International mobility of health care workers is increasing, with an estimated 18 million health care workers shortage worldwide by 2030, and this trend is expected to continue.
Ahmed, Regional Director of the World Health Organization (WHO) in the East Mediterranean, Europe, and Southeast Asia, especially during the COVID-19 pandemic, in the context of collective efforts to address the challenges of international mobility of healthcare professionals. Dr. Mandhari, Dr Hans Kluge, and Dr Poonam Khetrapal Singh have each launched a virtual three-region policy dialogue to examine trends and policy responses in the region. They represent ministries from three WHO regions, healthcare professional regulators, UN agencies, development partners, technical experts and more, and from the development, education, finance, migration and trade sectors from around the world. Participants are participating. Two-day meeting.
The movement of health care workers across the WHO region is particularly noticeable, as the top six countries of origin for migrant doctors working in the Organization for Economic Co-operation and Development (OECD) countries and the top six countries of origin for migrant nurses were member countries. is. Three regions.
The event will discuss WHO regional challenges, opportunities, policy responses and innovations on approaches to ethical international recruitment, fair and effective employment, integration of foreign healthcare professionals, and the contributions of diaspora healthcare professionals. aims for. The international mobility of health care workers is increasing, and it is estimated that there will be a shortage of 18 million health care workers worldwide by 2030, and this trend is expected to continue. Enhanced mobility management through improved information, policies, and international cooperation based on the WHO Code on International Recruitment of Healthcare Workers, Expanding Healthcare Worker Mobility, and Improving Universal Health and Medical Security It is necessary to ensure that you contribute, not compromise. WHO member countries.
“The current pandemic has highlighted the centrality of healthcare professionals towards health safety and health-related Sustainable Development Goals (SDGs). Countries are sustainable citizens that meet their current and future needs. You need to invest in health care workers, which expands and transforms health care workers’ education, training, recruitment, development, distribution, maintenance and financing, improves working conditions and creates attractive jobs. That means, “said Dr. Ahmed Armandari, WHO’s Director of the Eastern Mediterranean Region.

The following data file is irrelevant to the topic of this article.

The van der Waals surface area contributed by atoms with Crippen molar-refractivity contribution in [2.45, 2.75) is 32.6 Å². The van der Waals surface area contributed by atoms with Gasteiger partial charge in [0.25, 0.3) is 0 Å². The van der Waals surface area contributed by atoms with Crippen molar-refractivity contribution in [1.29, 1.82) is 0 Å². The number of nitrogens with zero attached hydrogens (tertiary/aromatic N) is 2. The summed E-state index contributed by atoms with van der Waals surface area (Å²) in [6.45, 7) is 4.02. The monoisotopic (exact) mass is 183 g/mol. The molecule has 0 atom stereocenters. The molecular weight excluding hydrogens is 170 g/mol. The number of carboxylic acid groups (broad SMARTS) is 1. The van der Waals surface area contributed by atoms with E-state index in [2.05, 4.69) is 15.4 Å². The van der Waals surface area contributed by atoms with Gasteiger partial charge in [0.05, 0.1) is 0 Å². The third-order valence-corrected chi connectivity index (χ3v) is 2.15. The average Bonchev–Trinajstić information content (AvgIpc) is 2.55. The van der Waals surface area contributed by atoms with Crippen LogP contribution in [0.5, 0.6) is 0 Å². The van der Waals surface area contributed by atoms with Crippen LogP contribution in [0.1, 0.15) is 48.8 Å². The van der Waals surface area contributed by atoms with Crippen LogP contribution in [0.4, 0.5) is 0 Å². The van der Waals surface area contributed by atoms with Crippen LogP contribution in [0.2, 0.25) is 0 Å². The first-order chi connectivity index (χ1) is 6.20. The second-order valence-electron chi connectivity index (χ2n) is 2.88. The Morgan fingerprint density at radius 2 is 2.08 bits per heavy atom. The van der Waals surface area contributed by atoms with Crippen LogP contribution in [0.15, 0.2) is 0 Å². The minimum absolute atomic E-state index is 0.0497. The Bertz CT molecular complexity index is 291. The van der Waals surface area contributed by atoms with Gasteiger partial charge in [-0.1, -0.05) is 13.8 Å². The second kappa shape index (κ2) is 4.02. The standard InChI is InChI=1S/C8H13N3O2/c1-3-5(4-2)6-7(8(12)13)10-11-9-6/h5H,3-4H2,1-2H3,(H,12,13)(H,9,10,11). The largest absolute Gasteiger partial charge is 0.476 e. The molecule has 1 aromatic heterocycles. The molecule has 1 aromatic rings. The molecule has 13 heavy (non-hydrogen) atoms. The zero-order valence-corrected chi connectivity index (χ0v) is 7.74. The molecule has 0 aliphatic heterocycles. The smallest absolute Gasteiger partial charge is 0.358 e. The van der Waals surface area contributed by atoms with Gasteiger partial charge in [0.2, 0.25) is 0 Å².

In addition, WHO Director of Europe, Hans Henri P Kluge, said: “Healthcare is the largest employment sector in WHO Europe, employing approximately 13 million people, which addresses the mobility of healthcare professionals for the 53 member countries we serve. That is one of the reasons why investing in the sector in a way that benefits both the country of origin and the recipient country will have a positive impact on the economy, society and overall health in the future. It’s also the right thing to do because it’s an investment and worth the money. “
In addition, Dr. Poonam Khetrapal Singh, Regional Director of WHO Southeast Asia, said: Now is the time for all stakeholders to work together to pave the way for strengthening cooperation between health systems and strengthening health system capabilities in both sending and receiving countries. Despite the significant implications of and continuing to have this liquidity in the world’s low- and middle-income countries, the healthcare sector has been on the sidelines in the debate on health worker liquidity for too long. The health sector actively promotes WHO’s “health in all policies” approach and works with the Ministry of Labor, the Ministry of Education, the Ministry of Trade and other relevant ministries to inform policies and provide good health results. Must be achieved. “
WHO tri-regional policy dialogue seeks solutions to challenges facing international mobility of health professionals Source link WHO tri-regional policy dialogue seeks solutions to challenges facing international mobility of health professionals